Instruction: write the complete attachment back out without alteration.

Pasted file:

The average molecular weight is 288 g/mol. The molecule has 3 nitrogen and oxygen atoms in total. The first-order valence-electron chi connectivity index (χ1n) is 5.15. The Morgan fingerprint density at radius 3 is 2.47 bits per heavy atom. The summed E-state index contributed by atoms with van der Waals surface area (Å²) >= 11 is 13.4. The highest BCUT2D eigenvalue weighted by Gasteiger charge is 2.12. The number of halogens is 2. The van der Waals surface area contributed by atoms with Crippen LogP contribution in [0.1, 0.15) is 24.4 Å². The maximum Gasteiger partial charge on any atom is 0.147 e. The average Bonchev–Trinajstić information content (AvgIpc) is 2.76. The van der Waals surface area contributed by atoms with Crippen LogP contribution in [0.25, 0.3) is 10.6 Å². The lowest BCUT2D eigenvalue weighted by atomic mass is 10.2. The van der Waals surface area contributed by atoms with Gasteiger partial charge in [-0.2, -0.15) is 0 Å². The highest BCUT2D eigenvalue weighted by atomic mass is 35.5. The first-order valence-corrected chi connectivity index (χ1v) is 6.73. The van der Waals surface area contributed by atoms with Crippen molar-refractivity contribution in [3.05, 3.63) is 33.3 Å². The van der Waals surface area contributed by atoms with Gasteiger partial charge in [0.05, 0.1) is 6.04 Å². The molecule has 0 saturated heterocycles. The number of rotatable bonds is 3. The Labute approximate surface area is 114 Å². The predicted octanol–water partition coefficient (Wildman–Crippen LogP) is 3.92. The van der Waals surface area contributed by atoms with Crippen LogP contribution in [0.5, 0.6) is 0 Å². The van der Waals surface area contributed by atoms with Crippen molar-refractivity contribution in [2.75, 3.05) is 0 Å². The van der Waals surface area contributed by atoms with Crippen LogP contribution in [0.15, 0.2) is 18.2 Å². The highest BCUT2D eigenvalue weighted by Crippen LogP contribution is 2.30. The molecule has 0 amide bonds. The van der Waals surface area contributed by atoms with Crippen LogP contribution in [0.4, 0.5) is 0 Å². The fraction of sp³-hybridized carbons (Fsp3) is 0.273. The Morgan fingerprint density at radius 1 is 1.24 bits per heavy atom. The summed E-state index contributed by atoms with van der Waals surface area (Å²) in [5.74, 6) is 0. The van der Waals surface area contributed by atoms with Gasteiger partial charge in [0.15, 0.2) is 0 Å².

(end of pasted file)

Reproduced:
The average molecular weight is 288 g/mol. The molecule has 3 nitrogen and oxygen atoms in total. The first-order valence-electron chi connectivity index (χ1n) is 5.15. The Morgan fingerprint density at radius 3 is 2.47 bits per heavy atom. The summed E-state index contributed by atoms with van der Waals surface area (Å²) >= 11 is 13.4. The highest BCUT2D eigenvalue weighted by Gasteiger charge is 2.12. The number of halogens is 2. The van der Waals surface area contributed by atoms with Crippen LogP contribution in [0.1, 0.15) is 24.4 Å². The maximum Gasteiger partial charge on any atom is 0.147 e. The average Bonchev–Trinajstić information content (AvgIpc) is 2.76. The van der Waals surface area contributed by atoms with Crippen LogP contribution in [0.25, 0.3) is 10.6 Å². The lowest BCUT2D eigenvalue weighted by atomic mass is 10.2. The van der Waals surface area contributed by atoms with Gasteiger partial charge in [-0.2, -0.15) is 0 Å². The highest BCUT2D eigenvalue weighted by atomic mass is 35.5. The first-order valence-corrected chi connectivity index (χ1v) is 6.73. The van der Waals surface area contributed by atoms with Crippen molar-refractivity contribution in [3.05, 3.63) is 33.3 Å². The van der Waals surface area contributed by atoms with Gasteiger partial charge in [0.05, 0.1) is 6.04 Å². The molecule has 0 saturated heterocycles. The number of rotatable bonds is 3. The Labute approximate surface area is 114 Å². The predicted octanol–water partition coefficient (Wildman–Crippen LogP) is 3.92. The van der Waals surface area contributed by atoms with Crippen LogP contribution in [0.5, 0.6) is 0 Å². The van der Waals surface area contributed by atoms with Crippen molar-refractivity contribution in [2.75, 3.05) is 0 Å². The van der Waals surface area contributed by atoms with Crippen LogP contribution in [0.15, 0.2) is 18.2 Å². The highest BCUT2D eigenvalue weighted by Crippen LogP contribution is 2.30. The molecule has 0 amide bonds. The van der Waals surface area contributed by atoms with Crippen LogP contribution in [0.4, 0.5) is 0 Å². The fraction of sp³-hybridized carbons (Fsp3) is 0.273. The Morgan fingerprint density at radius 1 is 1.24 bits per heavy atom. The summed E-state index contributed by atoms with van der Waals surface area (Å²) in [5.74, 6) is 0. The van der Waals surface area contributed by atoms with Gasteiger partial charge in [0.15, 0.2) is 0 Å².